Enjoy delicious vegetarian fajitas, perfectly marinated in a spice and citrus mixture for an authentic taste even without the meat. Plant-based goodness at its best.
This quick and delicious recipe uses tempeh (cultured tofu) instead of meat for a healthy, tasty alternative.
- The Key to Fajitas is an Amazing Marinade
- What is Tempeh?
- What is the Difference Between Tempeh and Tofu?
The Key to Fajitas is an Amazing Marinade
This may seem like a lot of ingredients but most of them are spices for the marinade so don’t worry about that.
Garlic and Onion Powders. These are staple ingredients in almost all my recipes.
Dark Red Chili Powder. This is a mild red chile powder. Be careful if you’re in the UK because I’ve heard that it’s spicy and I’m warning you, just in case.
Ancho Chile Powder. Another fairly mild chile. Use your favorite chiles. You don’t need to use exactly the same. Use the same amount as you would in the list of ingredients.
Mexican Oregano. If you don’t have Mexican Oregano, try using your standard Oregano, or omit it.
Citrus juices. I prefer using fresh squeezed, but you can use bottled, if you prefer.
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What is Tempeh?
Tempeh is a sort of chewy, but slightly crunchy bar made of fermented soybeans. Because of its firm texture, it’s a hearty, low fat substitute for meat.
Plain tempeh doesn’t have a prominent taste until you spice it up with a tasty marinade. It seems to absorb whatever flavors you add to it.
For my vegetarian fajitas marinade mixture, I opted for a peppery-citrus combination. If you like spicy, replace one of the chile powders with your favorite.
Chipotle would give a smoky flavor while habanero would be fiery but still a perfect match for the citrus.
Check out how your favorite peppers rate on our Scoville Heat Scale.
It’s very easy to slice this tempeh. Move slowly and carefully to make ¼″ – ½″. It will crumble fairly easily so cut it with precision.
What is the difference between tempeh and tofu?
Tofu is made from curdled soy milk. The curds are pressed into a bar form. It can vary in density depending on how well it’s drained. I like to think of it like Mozzarella cheese.
Tempeh, on the other hand, has a strong, slightly nuttier flavor. It’s got a bit of an earthy taste. It’s kind of like pie crust made of peanuts instead of flour or maybe a granola bar.
Since it crumbles easily, like queso fresco, you could crumble it and make a ground beef substitute.
I wonder whether my chorizo spices could be used with crumbled tempeh for my Make Your Own Chorizo Recipe instead of pork?
If you are having a problem with your tortillas breaking, first check to make sure they’re not out of date. Next, learn my tips on Softening Corn Tortillas.
Is It Vegetarian?
Tempeh is a plant-based product and is both vegetarian and vegan. One of our 24Bite visitors asked for a vegetarian taco.
I chose tempeh because, after research, it looked like it was the best at holding the flavor, texture and look of meat fajitas.
One of my cousins is vegetarian (Hi, Lysie!) and I can hardly wait for her to try this. While tempeh may be an acquired taste when eaten by itself, once you pile on all your fajita fixings, you won’t even notice that there’s no real meat.
If you want to use meat, though, feel free to marinate beef, shrimp or chicken in a separate bag with the same ingredients. They taste just as wonderful on any of these proteins.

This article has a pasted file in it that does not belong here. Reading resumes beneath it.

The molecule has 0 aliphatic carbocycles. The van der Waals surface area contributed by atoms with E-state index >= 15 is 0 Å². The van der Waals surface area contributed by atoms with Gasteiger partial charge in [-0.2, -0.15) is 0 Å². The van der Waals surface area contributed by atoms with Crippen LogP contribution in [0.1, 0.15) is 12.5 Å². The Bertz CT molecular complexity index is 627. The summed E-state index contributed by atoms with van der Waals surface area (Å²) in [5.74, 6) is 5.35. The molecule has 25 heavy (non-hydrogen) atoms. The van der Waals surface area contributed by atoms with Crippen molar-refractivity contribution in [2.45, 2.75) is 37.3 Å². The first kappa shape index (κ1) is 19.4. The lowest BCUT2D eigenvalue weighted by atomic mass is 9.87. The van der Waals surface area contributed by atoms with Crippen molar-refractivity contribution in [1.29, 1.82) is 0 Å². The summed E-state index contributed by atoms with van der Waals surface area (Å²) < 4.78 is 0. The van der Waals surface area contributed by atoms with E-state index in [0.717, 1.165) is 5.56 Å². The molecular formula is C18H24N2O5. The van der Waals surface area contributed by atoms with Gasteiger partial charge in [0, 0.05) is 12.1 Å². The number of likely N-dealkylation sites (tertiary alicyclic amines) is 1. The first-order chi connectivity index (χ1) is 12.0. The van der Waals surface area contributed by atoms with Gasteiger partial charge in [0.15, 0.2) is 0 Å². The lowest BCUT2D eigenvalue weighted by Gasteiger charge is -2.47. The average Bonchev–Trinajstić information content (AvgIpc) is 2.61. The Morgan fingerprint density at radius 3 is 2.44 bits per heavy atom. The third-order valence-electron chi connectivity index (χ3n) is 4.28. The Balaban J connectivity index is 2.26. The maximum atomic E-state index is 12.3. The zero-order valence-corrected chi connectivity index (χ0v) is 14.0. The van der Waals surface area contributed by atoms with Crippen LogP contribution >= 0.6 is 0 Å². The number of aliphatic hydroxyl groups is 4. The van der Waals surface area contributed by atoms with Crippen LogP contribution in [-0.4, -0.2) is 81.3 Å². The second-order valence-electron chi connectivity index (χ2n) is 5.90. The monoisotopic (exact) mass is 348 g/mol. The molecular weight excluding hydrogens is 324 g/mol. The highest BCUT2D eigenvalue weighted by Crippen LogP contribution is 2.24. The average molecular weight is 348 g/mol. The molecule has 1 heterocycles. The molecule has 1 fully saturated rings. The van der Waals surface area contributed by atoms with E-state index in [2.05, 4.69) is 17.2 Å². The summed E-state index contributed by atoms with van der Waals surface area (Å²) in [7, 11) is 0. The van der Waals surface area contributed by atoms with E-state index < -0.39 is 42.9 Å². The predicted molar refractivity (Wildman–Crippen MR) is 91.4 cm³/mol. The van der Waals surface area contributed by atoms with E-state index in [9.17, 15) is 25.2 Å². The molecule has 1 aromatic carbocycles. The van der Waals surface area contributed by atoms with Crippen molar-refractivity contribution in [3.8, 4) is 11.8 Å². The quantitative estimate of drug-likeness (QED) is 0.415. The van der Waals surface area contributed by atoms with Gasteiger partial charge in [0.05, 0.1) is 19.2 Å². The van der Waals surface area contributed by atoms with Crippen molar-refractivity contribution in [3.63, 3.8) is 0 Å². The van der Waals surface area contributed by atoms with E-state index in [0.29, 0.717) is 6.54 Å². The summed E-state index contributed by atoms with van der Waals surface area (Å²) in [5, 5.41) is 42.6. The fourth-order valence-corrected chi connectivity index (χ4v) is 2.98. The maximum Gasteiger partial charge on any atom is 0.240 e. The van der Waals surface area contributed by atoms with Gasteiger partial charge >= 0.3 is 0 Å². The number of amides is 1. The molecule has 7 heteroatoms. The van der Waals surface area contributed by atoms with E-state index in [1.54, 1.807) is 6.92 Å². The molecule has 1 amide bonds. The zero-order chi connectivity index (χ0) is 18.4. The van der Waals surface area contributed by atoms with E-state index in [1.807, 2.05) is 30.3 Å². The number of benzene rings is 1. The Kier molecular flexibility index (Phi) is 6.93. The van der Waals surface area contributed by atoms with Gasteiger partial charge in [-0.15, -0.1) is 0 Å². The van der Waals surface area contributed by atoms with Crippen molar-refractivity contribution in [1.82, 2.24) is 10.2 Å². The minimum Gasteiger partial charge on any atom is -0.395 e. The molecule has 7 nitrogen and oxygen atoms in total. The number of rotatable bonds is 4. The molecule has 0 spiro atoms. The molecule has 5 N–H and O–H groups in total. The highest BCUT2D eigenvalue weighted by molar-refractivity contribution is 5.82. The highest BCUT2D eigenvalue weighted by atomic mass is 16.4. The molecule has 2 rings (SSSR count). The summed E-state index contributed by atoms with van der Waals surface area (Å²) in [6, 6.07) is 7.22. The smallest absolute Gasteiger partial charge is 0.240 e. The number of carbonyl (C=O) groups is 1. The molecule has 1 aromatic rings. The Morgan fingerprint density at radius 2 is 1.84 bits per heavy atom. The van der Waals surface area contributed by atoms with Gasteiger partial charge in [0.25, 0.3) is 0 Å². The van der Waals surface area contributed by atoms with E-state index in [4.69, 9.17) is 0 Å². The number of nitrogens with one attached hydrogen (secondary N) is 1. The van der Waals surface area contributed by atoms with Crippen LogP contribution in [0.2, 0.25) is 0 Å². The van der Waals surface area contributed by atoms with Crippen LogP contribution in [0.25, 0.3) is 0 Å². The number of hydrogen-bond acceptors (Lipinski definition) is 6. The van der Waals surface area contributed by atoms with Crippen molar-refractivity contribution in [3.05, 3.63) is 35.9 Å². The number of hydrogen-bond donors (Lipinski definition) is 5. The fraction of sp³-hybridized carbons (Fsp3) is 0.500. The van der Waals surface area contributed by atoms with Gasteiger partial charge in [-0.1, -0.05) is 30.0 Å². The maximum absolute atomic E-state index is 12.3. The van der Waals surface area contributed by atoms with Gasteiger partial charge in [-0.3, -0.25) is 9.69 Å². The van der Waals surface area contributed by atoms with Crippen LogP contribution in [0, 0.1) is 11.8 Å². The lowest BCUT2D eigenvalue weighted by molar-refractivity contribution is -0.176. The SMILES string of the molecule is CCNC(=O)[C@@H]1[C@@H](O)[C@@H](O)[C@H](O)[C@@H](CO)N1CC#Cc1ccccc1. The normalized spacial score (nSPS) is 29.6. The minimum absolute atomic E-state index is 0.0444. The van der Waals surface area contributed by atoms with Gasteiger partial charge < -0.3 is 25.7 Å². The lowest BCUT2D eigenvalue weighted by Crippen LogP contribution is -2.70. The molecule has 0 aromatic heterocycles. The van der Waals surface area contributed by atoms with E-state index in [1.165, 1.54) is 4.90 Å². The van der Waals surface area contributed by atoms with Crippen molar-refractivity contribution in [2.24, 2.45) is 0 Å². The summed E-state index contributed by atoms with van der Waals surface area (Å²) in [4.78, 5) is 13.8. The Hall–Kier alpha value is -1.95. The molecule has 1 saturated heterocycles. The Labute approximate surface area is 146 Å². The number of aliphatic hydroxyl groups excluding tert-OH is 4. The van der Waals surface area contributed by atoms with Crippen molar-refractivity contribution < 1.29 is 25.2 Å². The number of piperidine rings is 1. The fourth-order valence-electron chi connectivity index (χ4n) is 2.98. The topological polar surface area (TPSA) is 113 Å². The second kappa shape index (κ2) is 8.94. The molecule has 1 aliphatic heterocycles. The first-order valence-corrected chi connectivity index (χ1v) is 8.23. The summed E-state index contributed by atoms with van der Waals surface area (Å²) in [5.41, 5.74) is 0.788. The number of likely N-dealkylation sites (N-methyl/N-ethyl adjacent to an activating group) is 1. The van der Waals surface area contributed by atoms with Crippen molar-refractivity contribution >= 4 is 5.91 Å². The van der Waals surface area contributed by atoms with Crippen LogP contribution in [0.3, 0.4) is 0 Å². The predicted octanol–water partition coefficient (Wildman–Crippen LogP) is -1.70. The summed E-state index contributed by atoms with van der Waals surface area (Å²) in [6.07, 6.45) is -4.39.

To keep it vegetarian, be sure to choose the appropriate versions of things like the cheese. All cheeses aren’t vegetarian since some use rennet. Here’s a list of Vegetarian Cheeses compiled by Vegetatio.
What to Serve With Vegetarian Fajitas
To keep your menu plant-based, serve Pico de Gallo Salsa on the side or even in the taco itself.
I have a great Spanish Rice recipe too. I’ve used chicken broth, but you could easily substitute vegetable broth or water.
Browse all our Mexican food recipes or try some of these favorites.
- Chili Relleno Casserole
- Sour Cream Enchiladas (Tacos de Jocoqui)
- Guisado de Venado Venison Stew
- Chicken Birria Tacos
Vegetarian Fajitas No Meat TacosTap to leave a star rating
For more information, be sure to check the recipe details in the attached 24Bite® post.
- Ziploc Bag, gallon
- Skillet (regular or with grill lines)
- ½ cup Olive Oil
- 2 teaspoons Soy Sauce
- 1 teaspoon Mexican Oregon
- 1 teaspoon Dark Red Chili Powder
- 1 teaspoon Ancho Chile Powder
- 1 teaspoon Cumin
- 1 teaspoon Garlic Powder
- 1 teaspoon Onion Powder
- 1 teaspoon Ground Black Pepper
- ½ teaspoon Salt, fine, optional
- 1 Orange, Juice only, about ¼ cup
- 2 Limes, Juice only, about 3 tablespoons
- 2 tablespoons Olive Oil
- ½ Red Bell Pepper, thinly sliced
- ¼ Onion, thinly sliced
- 8 ounces Tempeh, used Lightlife Tempeh Original
- 8 Corn Tortillas
- Whisk together all marinade ingredients in a small bowl or jar.
- Cut tempeh into ¼" – ½" pieces.
- Place tempeh slices in a ziploc bag. Pour in the marinade and rotate carefully to ensure all pieces have marinade. Place flat in the refrigerator. Allow to marinate 2 hours or overnight, up to a total of 24 hours, if desired.
- Place two tablespoons oil in skillet and heat on medium. Add thinly sliced bell pepper and onions. Cook until softened, about 5-7 minutes. With tongs, remove to a plate and set aside.
- If you plan on heating the tortillas in the skillet, use the same skillet and tongs to heat one at a time then set aside. Add more oil, as necessary, to keep things from sticking.
- Place marinated tempeh in skillet and heat on medium until it's crispy on the edges and a little blackened in bits or lines are visible if using a grill pan. Turn after about 3-5 minutes to cook the reverse side. Once ready, remove with tongs. Discard remaining marinade.
- Serve immediately.
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